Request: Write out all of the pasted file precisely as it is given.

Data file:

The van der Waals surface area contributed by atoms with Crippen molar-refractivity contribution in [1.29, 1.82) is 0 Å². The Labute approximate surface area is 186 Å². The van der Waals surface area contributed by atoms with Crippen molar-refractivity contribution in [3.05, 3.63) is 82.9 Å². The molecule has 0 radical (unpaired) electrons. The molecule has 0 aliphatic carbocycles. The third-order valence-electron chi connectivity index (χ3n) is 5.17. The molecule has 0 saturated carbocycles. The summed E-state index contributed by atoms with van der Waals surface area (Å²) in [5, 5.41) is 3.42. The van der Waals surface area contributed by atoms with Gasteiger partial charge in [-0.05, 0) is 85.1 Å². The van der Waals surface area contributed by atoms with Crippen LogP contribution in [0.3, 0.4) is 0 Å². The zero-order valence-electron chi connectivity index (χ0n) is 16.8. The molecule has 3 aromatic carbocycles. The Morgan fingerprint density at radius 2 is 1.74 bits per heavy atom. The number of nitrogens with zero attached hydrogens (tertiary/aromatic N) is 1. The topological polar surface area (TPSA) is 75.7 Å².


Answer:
The van der Waals surface area contributed by atoms with Crippen molar-refractivity contribution in [1.29, 1.82) is 0 Å². The Labute approximate surface area is 186 Å². The van der Waals surface area contributed by atoms with Crippen molar-refractivity contribution in [3.05, 3.63) is 82.9 Å². The molecule has 0 radical (unpaired) electrons. The molecule has 0 aliphatic carbocycles. The third-order valence-electron chi connectivity index (χ3n) is 5.17. The molecule has 0 saturated carbocycles. The summed E-state index contributed by atoms with van der Waals surface area (Å²) in [5, 5.41) is 3.42. The van der Waals surface area contributed by atoms with Gasteiger partial charge in [-0.05, 0) is 85.1 Å². The van der Waals surface area contributed by atoms with Crippen LogP contribution in [0.3, 0.4) is 0 Å². The zero-order valence-electron chi connectivity index (χ0n) is 16.8. The molecule has 3 aromatic carbocycles. The Morgan fingerprint density at radius 2 is 1.74 bits per heavy atom. The number of nitrogens with zero attached hydrogens (tertiary/aromatic N) is 1. The topological polar surface area (TPSA) is 75.7 Å².